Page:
By (7), if áb Ù b¢, e ñ ¹ 0 at a point p0, then áb¢¢, b Ù b¢ñ = 0 in a neighbourhood U of p0 and the curver b(v) is a geodesic of S2. Hence, áb Ù b¢, eñ is locally constant and so is globally constant.

CASE 1. If áb Ù b¢, eñ = 0, then áb Ù b¢¢, eñ = 0. Hence b, b¢, b¢¢ and e lie on same plane. We get áb, b¢Ù b¢¢ñ = 0. So the curve b(v) is a plane curve in R3, i.e. a unit circle, and the plane p on which b lies passes through the origin of R3. By áb Ù b¢, eñ = 0, we know p is a vertical plane on which x3-axis lies. Revolving p around x3-axis, i.e. making an isometric transformation (x1, x2, x3) ® (x1 cos q - x2 sin q, x1 sin q + x2 cos q, x3), we may assume that p is the plane x1ox3. So b(v) = (cos v, 0, sin v). Assume a(v) = ( x1(v), x2(v), x3(v)), then equation systems (3) and (7)-(10) may be written as

Solving (11)(12)(13), we get

a(v) = (-c2 sin v + c3, c1 sin v + c4, c2 cos v),

where c1¹ 0, c2,c3 and c4 are constants. Making a translation (x1, x2, x3) ® (x1 + c3, x2+c4, x3), we get (3) and (4) of Theorem 2.

CASE 2. If áb Ù b¢, eñ ¹ 0, then áb¢¢, b Ù b¢ñ º 0. We also get that the curve b is a plane curve in R3 and the plane p on which the curve b lies passes through the origin of R3 but is not totally geodesic. Similar to case 1, making a rotation transformation around x3-axis, we may assume that x1-axis lies on p. Now, b(v)is a unit circle on p. b(v) = (cos v, sin v cos q, sin v sin q), where constant q is the angle between plane x1ox2 and p. By (8), we get áa¢¢, b Ù b¢ñ = 0. Multiplying (10) by áb Ù b¢, eñ and using (9), we get

áa, eñ · áb Ù b¢, e ñ · áb¢ , b Ù a¢ñ2 = áb Ù a¢, eñ · áb, eñ · áb¢, b Ù a¢ñ2.

Then, according to whether áb¢, b Ù a¢ñ = 0 or not, we again get two cases from equation systems (3) and (7)-(10),

CASE (i),

áa¢, b¢ñ = 0, áb Ù b¢, eñ ¹ 0, áa¢¢, b Ù b¢ñ = 0,

áb¢, b Ù a¢ñ = 0, áa¢¢, b Ù a¢ñ = 0,

and

CASE (ii),

áa¢, b¢ñ = 0, áb Ù b¢, eñ ¹ 0, áa¢¢, b Ù b¢ñ = 0, áb¢, b Ù a¢ñ ¹ 0,

áa, eñ · áb Ù b¢, eñ = áb, eñ · áb Ù a¢, eñ,

áb Ù b¢, eñ · áa¢¢, b Ù a¢ñ - 2áa¢, bñ · áb¢, b Ù a¢ñ · áb Ù b¢, eñ

= áb, eñ · áb¢, b Ù a¢ñ2.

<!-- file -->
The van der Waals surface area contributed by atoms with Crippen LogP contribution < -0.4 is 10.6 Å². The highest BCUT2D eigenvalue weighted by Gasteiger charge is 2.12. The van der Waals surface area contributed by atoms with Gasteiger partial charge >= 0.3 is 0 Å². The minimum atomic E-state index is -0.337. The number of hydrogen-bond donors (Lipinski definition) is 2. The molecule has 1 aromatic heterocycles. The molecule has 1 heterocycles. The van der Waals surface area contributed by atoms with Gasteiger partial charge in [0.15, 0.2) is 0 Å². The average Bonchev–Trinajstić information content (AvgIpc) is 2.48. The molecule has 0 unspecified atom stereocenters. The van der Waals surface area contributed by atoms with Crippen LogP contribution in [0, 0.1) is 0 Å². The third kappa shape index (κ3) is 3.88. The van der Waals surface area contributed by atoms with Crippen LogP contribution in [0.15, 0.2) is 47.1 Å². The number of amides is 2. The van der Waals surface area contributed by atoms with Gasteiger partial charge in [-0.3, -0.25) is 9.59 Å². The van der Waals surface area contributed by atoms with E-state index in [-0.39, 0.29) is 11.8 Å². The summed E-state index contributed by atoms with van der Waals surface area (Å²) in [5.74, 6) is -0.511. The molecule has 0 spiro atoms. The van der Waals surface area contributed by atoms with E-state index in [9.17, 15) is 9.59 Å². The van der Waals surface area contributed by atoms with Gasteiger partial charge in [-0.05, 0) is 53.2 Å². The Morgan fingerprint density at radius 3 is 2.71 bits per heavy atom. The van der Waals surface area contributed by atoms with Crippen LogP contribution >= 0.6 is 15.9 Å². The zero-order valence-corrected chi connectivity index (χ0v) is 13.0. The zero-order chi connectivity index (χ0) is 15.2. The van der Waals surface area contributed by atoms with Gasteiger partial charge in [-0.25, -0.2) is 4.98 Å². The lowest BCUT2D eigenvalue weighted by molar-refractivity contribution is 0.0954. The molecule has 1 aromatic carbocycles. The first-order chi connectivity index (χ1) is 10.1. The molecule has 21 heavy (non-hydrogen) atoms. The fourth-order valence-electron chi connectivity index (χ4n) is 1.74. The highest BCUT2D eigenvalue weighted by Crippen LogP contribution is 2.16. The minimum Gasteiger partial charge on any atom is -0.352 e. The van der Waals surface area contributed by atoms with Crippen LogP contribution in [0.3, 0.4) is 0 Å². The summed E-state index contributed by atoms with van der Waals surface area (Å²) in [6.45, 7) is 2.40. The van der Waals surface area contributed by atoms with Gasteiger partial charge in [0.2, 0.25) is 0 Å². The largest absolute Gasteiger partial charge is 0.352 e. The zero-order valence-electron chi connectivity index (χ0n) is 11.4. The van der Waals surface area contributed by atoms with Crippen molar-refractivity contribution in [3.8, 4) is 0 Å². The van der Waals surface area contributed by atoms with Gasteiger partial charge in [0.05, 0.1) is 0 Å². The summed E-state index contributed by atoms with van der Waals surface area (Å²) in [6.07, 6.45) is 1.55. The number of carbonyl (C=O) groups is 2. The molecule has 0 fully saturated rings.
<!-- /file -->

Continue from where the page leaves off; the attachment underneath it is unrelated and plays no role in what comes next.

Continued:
In the case (i), taking derivative on áa¢¢, b Ù b¢ñ = 0, we get áa¢¢¢, b Ù b¢ñ = 0. So áa¢ Ù a¢¢, a¢¢¢ ñ = 0, i.e. the torsion of the curve a(v) is zero. We infer that the curve a(v) is a plane curve and the plane on which the curve a lies parallels to p. Hence x satisfies either (1) or (2) of Theorem 2. As for the case (ii), similar to the proof in the case 1, we know that this is a contradictory system of equations.

Next, when b is constant, we have b Ù e ¹ 0. Or else, by proposition 34 in chapter 7 of (Spivak 1979), we have K º -1. A contradiction. We may assume

Thus a(v) is a plane curve and (6) becomes

We have áb Ù a¢, eñ ¹ 0. Or else, a(v) is a plane curve and lies on a plane parallel to the one spanned by b and e. Then x : D ® H3 is totally geodesic plane H2 and K º -1. This is contradictory to K > -1. So áa¢¢, b Ù a¢ñ = 0. By (14) , we know that a(v) is a straight line in R3 and x : D ® H3 is either a equidistant surface or a horosphere x3 = constant > 0. We have proved Theorem 2.

Locally, the ruled surfaces (3) and (4) in Theorem 2 can be represented as a graph(u, v ,f(u, v)).

COROLLARY 1. f(u, v) = is a solution of equation (1), where c1 ¹ 0 and c2 are constants.

3 GLOBAL PROPERTIES

The equidistant surfaces and horosphere x3 = const > 0 are simply connected, complete, totally umbilics and properly embedded surfaces. Generally, we have the following global properties for the ruled surfaces obtained in theorem 2.

THEOREM 3. The following are simply connected, complete and properly embedded surfaces in H3,

(1) x(u, v) = (u cos v, c · sin v, u sin v) : D1 = {(u, v)|0 < u < +¥, 0 < v < p} ® H3, and

(2) x(u, v) = ( -c2 sin v + u cos v, c1 sin v, c2 cos v + u sin v):

where c > 0, c1 > 0 and c2 > 0 are constants.

PROOF.